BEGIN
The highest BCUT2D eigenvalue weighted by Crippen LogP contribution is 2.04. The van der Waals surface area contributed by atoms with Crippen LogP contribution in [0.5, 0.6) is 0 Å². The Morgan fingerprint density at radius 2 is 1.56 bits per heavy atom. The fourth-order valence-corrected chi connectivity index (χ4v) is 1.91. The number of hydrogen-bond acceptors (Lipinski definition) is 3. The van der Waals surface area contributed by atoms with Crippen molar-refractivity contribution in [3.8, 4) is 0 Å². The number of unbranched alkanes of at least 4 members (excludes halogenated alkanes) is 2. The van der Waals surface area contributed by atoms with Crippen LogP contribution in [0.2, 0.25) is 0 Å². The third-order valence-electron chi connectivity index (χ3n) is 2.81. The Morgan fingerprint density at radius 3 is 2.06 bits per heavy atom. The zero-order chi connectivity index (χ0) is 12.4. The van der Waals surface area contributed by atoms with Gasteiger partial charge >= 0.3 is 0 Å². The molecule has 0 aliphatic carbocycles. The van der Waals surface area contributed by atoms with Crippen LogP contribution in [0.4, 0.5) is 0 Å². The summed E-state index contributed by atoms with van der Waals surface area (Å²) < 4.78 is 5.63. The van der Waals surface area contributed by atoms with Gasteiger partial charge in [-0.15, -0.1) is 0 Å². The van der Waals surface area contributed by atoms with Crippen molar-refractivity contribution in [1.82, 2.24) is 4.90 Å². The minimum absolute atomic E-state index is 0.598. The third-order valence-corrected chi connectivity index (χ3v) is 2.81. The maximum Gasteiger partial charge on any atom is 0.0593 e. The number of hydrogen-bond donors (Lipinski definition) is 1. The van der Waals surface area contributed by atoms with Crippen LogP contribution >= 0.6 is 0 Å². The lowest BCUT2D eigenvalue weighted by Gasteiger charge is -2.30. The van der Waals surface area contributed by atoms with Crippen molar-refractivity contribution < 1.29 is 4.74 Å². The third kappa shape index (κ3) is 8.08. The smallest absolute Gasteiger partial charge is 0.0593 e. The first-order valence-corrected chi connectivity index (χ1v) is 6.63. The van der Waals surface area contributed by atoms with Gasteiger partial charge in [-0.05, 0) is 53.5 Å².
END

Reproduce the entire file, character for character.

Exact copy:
The highest BCUT2D eigenvalue weighted by Crippen LogP contribution is 2.04. The van der Waals surface area contributed by atoms with Crippen LogP contribution in [0.5, 0.6) is 0 Å². The Morgan fingerprint density at radius 2 is 1.56 bits per heavy atom. The fourth-order valence-corrected chi connectivity index (χ4v) is 1.91. The number of hydrogen-bond acceptors (Lipinski definition) is 3. The van der Waals surface area contributed by atoms with Crippen molar-refractivity contribution in [3.8, 4) is 0 Å². The number of unbranched alkanes of at least 4 members (excludes halogenated alkanes) is 2. The van der Waals surface area contributed by atoms with Crippen LogP contribution in [0.2, 0.25) is 0 Å². The third-order valence-electron chi connectivity index (χ3n) is 2.81. The Morgan fingerprint density at radius 3 is 2.06 bits per heavy atom. The zero-order chi connectivity index (χ0) is 12.4. The van der Waals surface area contributed by atoms with Gasteiger partial charge >= 0.3 is 0 Å². The molecule has 0 aliphatic carbocycles. The van der Waals surface area contributed by atoms with Crippen LogP contribution in [0.4, 0.5) is 0 Å². The summed E-state index contributed by atoms with van der Waals surface area (Å²) < 4.78 is 5.63. The van der Waals surface area contributed by atoms with Gasteiger partial charge in [-0.15, -0.1) is 0 Å². The van der Waals surface area contributed by atoms with Crippen molar-refractivity contribution in [1.82, 2.24) is 4.90 Å². The minimum absolute atomic E-state index is 0.598. The third-order valence-corrected chi connectivity index (χ3v) is 2.81. The maximum Gasteiger partial charge on any atom is 0.0593 e. The number of hydrogen-bond donors (Lipinski definition) is 1. The van der Waals surface area contributed by atoms with Crippen LogP contribution >= 0.6 is 0 Å². The lowest BCUT2D eigenvalue weighted by Gasteiger charge is -2.30. The van der Waals surface area contributed by atoms with Crippen molar-refractivity contribution < 1.29 is 4.74 Å². The third kappa shape index (κ3) is 8.08. The smallest absolute Gasteiger partial charge is 0.0593 e. The first-order valence-corrected chi connectivity index (χ1v) is 6.63. The van der Waals surface area contributed by atoms with Gasteiger partial charge in [-0.05, 0) is 53.5 Å².